Friday, May 25, 2007


Iraqi military experts warn fighting will escalate in Basrah

(Gulf News) - Armed fighting between the British troops and the Mehdi Army headed by Shiite cleric Moqtada Al Sadr, will escalate in Basra, Iraq's second-largest city, warned Iraqi security forces and military experts. The warning comes after London's decision to begin troop withdrawal from Iraq. Zaman Al Khuzai, a major general in the former Iraqi army, told Gulf News: "I believe Americans will shift some of their forces to Basra and other Shiite southern provinces in case the United Kingdom starts an early troop pullout from Iraq.
"Americans will keep a track of the Shiite militias, loyal to Iran, to prevent them from getting a grip on Basra and control of the situation, particularly as the government of [Prime Minister] Nouri Al Maliki is impotent and largely involved with militia infiltration in the state's institutions." He alleged: "The replacement does not amuse Al Maliki and other Shiite political and religious leaders who want to surrender the full security file to the Iraqi forces, which are accused by the British and Americans of being loyal to the dominant Shiite militias."
Sources close to Iraqi intelligence revealed that the Mehdi Army has mobilised itself and its supporters are preparing to return to Iraq immediately after an early pullout of British forces. Some do not rule out a coup attempt. Muaid Abdul Mustafa Al Dulaimi, an expert in strategic military studies, told Gulf News: "The Mehdi Army and rival Shiite militias will attempt a coup to seize control of the entire official military and security establishments in Basra and other southern Iraqi cities."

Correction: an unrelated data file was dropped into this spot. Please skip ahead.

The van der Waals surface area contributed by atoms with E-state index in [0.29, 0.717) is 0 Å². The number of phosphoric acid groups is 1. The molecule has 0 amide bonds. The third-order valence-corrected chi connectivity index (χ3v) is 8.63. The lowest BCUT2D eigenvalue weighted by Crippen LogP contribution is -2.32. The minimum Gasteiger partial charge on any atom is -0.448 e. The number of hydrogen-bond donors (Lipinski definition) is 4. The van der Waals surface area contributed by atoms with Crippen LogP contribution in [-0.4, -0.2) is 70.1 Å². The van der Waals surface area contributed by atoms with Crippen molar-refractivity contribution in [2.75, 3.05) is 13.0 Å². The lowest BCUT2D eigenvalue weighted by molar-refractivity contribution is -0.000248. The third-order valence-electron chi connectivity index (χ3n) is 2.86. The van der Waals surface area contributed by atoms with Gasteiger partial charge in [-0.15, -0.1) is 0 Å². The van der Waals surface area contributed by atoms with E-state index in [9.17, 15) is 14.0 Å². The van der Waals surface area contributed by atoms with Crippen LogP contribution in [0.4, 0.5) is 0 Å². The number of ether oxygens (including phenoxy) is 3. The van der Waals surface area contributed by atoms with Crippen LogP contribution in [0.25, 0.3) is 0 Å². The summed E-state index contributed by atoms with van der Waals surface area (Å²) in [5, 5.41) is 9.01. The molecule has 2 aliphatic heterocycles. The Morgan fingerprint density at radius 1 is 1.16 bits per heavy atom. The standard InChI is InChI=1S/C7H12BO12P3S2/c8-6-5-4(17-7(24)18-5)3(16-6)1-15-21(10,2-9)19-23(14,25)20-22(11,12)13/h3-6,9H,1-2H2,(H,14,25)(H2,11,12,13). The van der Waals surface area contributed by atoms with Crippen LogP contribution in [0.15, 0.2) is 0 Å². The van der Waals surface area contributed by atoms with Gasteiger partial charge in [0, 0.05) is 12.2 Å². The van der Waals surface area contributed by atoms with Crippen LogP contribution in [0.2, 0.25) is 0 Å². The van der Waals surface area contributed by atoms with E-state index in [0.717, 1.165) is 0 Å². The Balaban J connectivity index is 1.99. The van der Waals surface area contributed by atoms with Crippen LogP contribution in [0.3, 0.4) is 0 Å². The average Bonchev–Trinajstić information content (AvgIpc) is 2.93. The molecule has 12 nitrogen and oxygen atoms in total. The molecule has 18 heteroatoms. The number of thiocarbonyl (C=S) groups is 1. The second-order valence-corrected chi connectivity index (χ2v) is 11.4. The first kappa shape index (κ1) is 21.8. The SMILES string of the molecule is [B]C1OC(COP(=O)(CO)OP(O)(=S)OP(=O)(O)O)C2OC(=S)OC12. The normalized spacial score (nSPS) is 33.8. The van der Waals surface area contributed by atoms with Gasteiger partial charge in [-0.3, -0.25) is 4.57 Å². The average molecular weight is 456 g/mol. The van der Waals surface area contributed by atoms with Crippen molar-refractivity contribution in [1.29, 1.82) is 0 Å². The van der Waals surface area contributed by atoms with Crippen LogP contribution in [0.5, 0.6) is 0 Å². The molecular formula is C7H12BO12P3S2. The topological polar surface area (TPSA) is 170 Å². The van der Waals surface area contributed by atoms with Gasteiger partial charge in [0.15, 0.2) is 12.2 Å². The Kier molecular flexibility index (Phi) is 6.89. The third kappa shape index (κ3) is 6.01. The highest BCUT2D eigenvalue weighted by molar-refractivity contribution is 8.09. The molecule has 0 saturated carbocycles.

If this happens, "the [militias] will be extremely powerful and stronger than Al Maliki's government, especially as Iran will back the militias in the south more than supporting the government in Baghdad", Al Dulaimi said. It does not seem that Al Dulaimi's analysis is fully true as some reports confirm that the British withdrawal is likely to unleash a power struggle among main Shiite militia groups like the Mehdi Army and their rivals the Fadila party which engaged in clashes recently.
Some sceptics believe that the British and Americans have a role in creating the current conflict between the two Shiite groups to spark off an internal fight in the Shiite block. The security situation in Basra is growing critical and witnesses struggles for interests and power between the United States, Britain and Iran. The development may spur Americans to bring a strong central Iraqi government led by the former Baathists as its primary mission will be to suppress Shiite militias and end Iranian influence in southern Iraq.

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